The Harvard Choruses, Boston Modern Opera Project and Boston’s Children’s Chorus, Saturday night at Sanders Theater under Andrew Clark, lifted every voice to sing of Kristallnacht.
Michael Tippett responded immediately to the specifics of the infamous 1938 pogrom by generalizing—the scapegoat (assassin of a Nazi diplomat in Paris) into a bereaved mother’s son, the most evil perpetrators into something human. In A Child of Our Time he proposed that the coldness of winter, the world’s despair in 1939, was required in order to prepare seeds of goodness for germination in the eventual, hopeful spring. And he was overly optimistic in setting atop his score Eliot’s words that “the darkness [would declare] the glory of light.” It turned out to be a long time coming.
If one were to fault Tippett in hindsight, it would be for conscientious objection and refusal to condemn. In his defense, when he wrote his oratorio, the worst of the Holocaust lay ahead. His three-part Messiah-evoking A Child of Our Time (finished 1942, premiered 1944) overflows with textural and musical allusions to its forebear, not to mention what seems a wind version of the Pastoral Symphony. It even contains a role for an exhorting baritone with a trumpeting refiner’s fire. Tippett asks us as well to hear something of Bach’s Matthew Passion. When the People of the very large chorus sing “Burn Down their houses! Beat in their heads!” we can imagine, “Let Him be Crucifed.” Although spirituals had entered popular and concert culture decades earlier, to burn his themes into our hearts and minds Tippett did something markedly original by using them in place of Bachian chorales. The work nevertheless remains veddy British. With a stretch, Tippett’s prose brings Blake to mind, and his deep response to death echoes the Purcell of “Dido’s Lament.”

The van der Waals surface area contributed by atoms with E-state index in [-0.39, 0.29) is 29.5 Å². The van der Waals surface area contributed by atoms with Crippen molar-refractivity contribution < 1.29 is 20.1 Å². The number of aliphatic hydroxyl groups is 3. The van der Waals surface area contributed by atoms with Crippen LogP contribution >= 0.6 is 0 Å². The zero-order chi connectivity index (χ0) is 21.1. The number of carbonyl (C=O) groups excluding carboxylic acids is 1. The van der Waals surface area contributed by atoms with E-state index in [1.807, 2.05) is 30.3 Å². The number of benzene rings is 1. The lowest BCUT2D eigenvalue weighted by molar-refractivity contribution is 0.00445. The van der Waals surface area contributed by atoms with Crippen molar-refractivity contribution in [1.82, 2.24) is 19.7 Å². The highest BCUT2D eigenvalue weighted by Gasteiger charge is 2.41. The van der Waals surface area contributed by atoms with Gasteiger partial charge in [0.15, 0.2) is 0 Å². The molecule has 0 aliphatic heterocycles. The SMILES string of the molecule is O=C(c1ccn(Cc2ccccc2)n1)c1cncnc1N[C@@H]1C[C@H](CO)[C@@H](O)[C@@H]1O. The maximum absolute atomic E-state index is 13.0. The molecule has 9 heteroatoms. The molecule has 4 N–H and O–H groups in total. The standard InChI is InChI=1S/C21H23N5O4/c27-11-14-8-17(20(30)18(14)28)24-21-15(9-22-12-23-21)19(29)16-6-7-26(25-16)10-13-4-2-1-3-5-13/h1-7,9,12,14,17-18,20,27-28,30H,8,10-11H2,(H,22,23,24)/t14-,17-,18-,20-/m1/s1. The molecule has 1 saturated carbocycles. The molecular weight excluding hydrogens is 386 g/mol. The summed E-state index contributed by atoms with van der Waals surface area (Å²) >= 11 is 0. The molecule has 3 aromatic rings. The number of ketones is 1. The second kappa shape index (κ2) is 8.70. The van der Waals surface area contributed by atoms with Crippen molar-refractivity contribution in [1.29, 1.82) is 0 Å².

This may sound like pastiche—Michael Steinberg points out that “All his life Tippett believed in the power of quotation and allusion, and the possibility of unexpected connections”—but Tippett’s structure works. That is why the oratorio has not lacked for performances well beyond the times that occasioned it.
With authority and commitment, BMOP conductor Andrew Clark took to the role of coordinating, rehearsing, conducting and inspiring 250 singers and 80 or so instrumentalists. What a sound we heard from vocal forces arrayed in five sections: across the back of the Sanders stage stood the Harvard Glee Club filled out by the tenors and baritones from the Harvard Radcliffe Collegium Musicum. The latter group’s women joined the Radcliffe Choral Society in two groupings in the wings—sopranos left, altos right. This would have made more than enough sound, but a surprise was in store, as a chorus of geezers from the class of ’67 rose from the audience (where they looked very much at home) to add emphatic substance to the spirituals. My spl meter measured 95dBA.
Every word projected with fine enunciation and lined-up consonants; every phrase formed with arc and destination. In the choruses of current students, the women especially made a gorgeous sound that was neither wobbly nor straight, produced rather with satisfying freshness and openness. Plenty of vocal testosterone was to be heard from the men of all ages.